In a hard-hitting report on the countries facing macroeconomic imbalances, such as overvalued housing markets or hefty government debts, the European commission identified a total of 13 member states – including France, the Netherlands and Belgium – which it said should take urgent action to restore the health of their economies.

The large number of countries involved underlined the growing scale of the eurozone crisis, which has been exacerbated by a deep recession in many of the single currency’s 17 member states. Christine Lagarde, managing director of the International Monetary Fund, warned on Wednesday of the emergence of a “three-speed” global economy, lumping the eurozone and Japan in the slowest lane among countries that “still have some distance to travel”.

The European commission’s harshest criticism was reserved for Spain and Slovenia, which were warned to agree reform proposals with Brussels next month or face potential sanctions under the EU’s new “excessive imbalance procedure”.

Slovenia, which has been forced to bail out its banking sector, has repeatedly been identified as the next domino to fall in the ongoing eurozone debt crisis, since Cyprus received a controversial bailout.

The commission warned that the close connection between Slovenia’s partly state-owned banks, which made reckless loans during the boom years, and the country’s public finances could jeopardise financial stability. “These challenges require urgent action in the areas of the financial sector, state-owned enterprises and microeconomic reforms in order to prevent a situation in which severe imbalances would steeply increase towards unsustainable levels,” it said.

Madrid also came under the spotlight. The commission warned that while the immediate threat of a full-blown international bailout had receded, the heavy debt hangover from Spain’s pre-crisis boom continued to present a serious threat.

The report formed part of the commission’s new Macroeconomic Imbalances Procedure, put in place in the wake of the financial crisis to identify problems within individual countries that could put the financial stability of the eurozone at risk.

Brussels stepped up the pressure on France over declining exports and rising public debt, saying the country’s “public sector indebtedness represents a vulnerability, not only for the country itself, but also for the euro area as a whole”.

The IMF recently warned that France could slip behind Italy and Spain if it failed to reform its struggling economy.

The UK also came in for criticism from the commission, which warned that the hoped-for recovery in the housing market could halt a necessary “correction” in prices, and prevent a reduction in household borrowing levels. That could leave homeowners dangerously exposed in future if interest rates go up, it warned.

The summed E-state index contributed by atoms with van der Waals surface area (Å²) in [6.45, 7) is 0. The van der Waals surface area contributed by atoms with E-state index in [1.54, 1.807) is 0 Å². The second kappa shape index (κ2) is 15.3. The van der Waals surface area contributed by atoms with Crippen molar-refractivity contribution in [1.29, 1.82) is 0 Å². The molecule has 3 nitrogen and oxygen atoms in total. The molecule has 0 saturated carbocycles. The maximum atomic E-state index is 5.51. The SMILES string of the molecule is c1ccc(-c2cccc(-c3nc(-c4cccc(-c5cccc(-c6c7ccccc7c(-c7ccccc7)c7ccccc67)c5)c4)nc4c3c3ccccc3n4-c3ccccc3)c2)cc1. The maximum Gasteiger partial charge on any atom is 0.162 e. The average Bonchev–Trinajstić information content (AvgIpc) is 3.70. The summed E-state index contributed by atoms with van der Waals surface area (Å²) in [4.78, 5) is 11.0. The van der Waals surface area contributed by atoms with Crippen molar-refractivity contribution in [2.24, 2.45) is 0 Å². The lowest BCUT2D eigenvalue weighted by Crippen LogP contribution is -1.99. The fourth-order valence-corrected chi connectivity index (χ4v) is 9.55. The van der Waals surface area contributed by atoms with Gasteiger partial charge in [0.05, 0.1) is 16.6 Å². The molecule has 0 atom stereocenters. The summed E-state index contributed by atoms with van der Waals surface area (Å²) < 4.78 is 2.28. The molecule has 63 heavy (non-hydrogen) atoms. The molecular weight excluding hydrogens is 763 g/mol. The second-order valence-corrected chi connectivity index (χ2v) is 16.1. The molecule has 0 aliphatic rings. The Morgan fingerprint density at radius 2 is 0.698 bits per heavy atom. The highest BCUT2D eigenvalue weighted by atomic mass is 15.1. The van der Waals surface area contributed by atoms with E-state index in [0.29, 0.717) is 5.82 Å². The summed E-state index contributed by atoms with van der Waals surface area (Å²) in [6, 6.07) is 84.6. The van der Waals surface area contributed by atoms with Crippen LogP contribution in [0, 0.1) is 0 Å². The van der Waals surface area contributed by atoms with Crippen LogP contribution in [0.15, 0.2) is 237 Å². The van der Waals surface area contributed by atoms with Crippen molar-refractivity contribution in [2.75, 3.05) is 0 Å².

“As a consequence of a combination of high house prices and the widespread and growing use of variable-rate mortgages, households are particularly exposed to interest rate changes,” it said, adding that the size of the UK economy meant future instability could, “generate spillovers to the other European economies”.

The Commission’s verdict came as details began to leak of the conditions Cyprus could face in exchange for its €10bn bailout. Nicosia is expected to be forced to sell €400m-worth of gold reserves as part of the deal.

Eurozone crisis live: Spanish industrial slump deepens

Category : Business

Industrial output in Spain tumbled by 6.5% on an annual basis in February, as its prime minister appeals for more help from Europe

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Spain to sink further, warns central bank

Category : Business

Bank of Spain sees country’s economy shrinking by 1.5% in 2013 following a 1.4% contraction last year

Spain’s economy will sink deeper into recession this year, the Bank of Spain has predicted, sending a stark message to the Spanish government as it prepares to revise its own growth forecast. In its annual update of economic forecasts, the central bank said it saw the economy shrinking by 1.5% in 2013 following a 1.4% contraction last year as austerity measures continue to exacerbate the effects of a burst property bubble.

The bank’s estimate is well below the official forecast for a 0.5% contraction in GDP, although the government is widely expected to revise the 2013 figure downwards in April. The prediction is broadly in line with consensus, with most economists expecting the economy to struggle to return to growth this year on the back of dire domestic demand and a weakening external sector.